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Louisiana system can integrate 3 hospitals while FTC case plays out

A New Orleans federal judge is looking for a speedy resolution to the legal dispute between LCMC Health and the Federal Trade Commission that centers around the health system's acquisition of three Tulane University hospitals from Nashville, Tenn.-based HCA Healthcare in January, nola.com reported July 6.

On July 6, the first time court appearance since dueling lawsuits were filed in mid-April, the federal judge presiding over the case set an Aug. 23 deadline for both sides to file written arguments laying out their case, according to nola.com. It was also decided that the FTC would not challenge LCMC's integration of the three hospitals into the health system while the court case plays out — an early win for LCMC. 

"LCMC Health is pleased to move forward with integration plans for our partnership with Tulane University — expanding access to specialty services and enhancing healthcare for all," LCMC said in a statement shared with Becker's. "This partnership will bring significant benefits to our community, and the entire region, and we are excited to continue at full speed."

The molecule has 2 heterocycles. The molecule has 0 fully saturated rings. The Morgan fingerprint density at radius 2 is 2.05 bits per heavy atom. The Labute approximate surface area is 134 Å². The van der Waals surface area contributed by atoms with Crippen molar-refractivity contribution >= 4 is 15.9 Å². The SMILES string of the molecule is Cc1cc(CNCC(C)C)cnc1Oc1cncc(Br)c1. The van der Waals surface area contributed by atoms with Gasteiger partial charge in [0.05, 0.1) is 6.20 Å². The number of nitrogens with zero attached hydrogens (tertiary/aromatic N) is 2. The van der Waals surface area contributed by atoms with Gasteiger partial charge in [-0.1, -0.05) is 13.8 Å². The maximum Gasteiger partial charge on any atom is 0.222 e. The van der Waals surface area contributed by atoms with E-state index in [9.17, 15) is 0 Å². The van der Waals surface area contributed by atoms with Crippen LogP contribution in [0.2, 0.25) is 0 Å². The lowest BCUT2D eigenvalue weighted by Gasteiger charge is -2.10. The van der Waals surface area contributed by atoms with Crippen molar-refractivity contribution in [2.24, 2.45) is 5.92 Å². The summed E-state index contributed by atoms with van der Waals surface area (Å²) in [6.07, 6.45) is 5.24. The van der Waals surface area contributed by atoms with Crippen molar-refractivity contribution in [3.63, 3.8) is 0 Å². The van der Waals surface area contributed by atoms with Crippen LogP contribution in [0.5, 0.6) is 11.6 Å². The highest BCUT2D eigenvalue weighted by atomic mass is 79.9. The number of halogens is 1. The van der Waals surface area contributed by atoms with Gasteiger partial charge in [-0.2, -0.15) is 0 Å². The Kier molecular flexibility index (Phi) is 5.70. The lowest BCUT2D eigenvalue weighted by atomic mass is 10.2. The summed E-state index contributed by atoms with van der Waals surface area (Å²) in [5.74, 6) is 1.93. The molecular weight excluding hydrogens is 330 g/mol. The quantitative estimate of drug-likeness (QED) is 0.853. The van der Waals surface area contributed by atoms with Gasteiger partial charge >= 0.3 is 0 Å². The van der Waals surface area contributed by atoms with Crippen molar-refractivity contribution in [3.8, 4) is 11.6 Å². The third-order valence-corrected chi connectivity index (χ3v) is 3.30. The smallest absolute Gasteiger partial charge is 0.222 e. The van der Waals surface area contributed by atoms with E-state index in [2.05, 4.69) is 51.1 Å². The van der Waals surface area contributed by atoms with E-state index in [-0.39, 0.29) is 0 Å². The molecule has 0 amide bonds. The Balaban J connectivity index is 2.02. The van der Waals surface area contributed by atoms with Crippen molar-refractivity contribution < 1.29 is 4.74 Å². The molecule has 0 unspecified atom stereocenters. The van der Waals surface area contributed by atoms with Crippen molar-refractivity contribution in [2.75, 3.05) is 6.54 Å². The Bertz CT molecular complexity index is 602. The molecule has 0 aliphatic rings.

The issue in the antitrust case is whether or not LCMC should have sought federal approval before finalizing its $150 million purchase of the three Louisiana hospitals — New Orleans-based Tulane Medical Center; Covington, La.-based Lakeview Regional Medical Center; and Metairie, La.-based Tulane Lakeside Hospital.

The FTC had ordered LCMC to halt the acquisition while it conducted a review, but the Louisiana legislature and state attorney general had "expressly and unequivocally authorized" the deal to go through, according to court documents obtained by Becker's.

Louisiana is one of about 20 states that gives the state the authority to greenlight hospital mergers under the certificate of public advantage process, according to nola.com. Because of this, LCMC argues in court documents that the acquisition is "indisputably immune" from federal antitrust laws.

The lawsuit is drawing national attention because of its potential implications for hospital transactions across the country at a time when the FTC is taking a harder look at healthcare consolidation and is pushing for more thorough reviews of mergers and acquisitions. 

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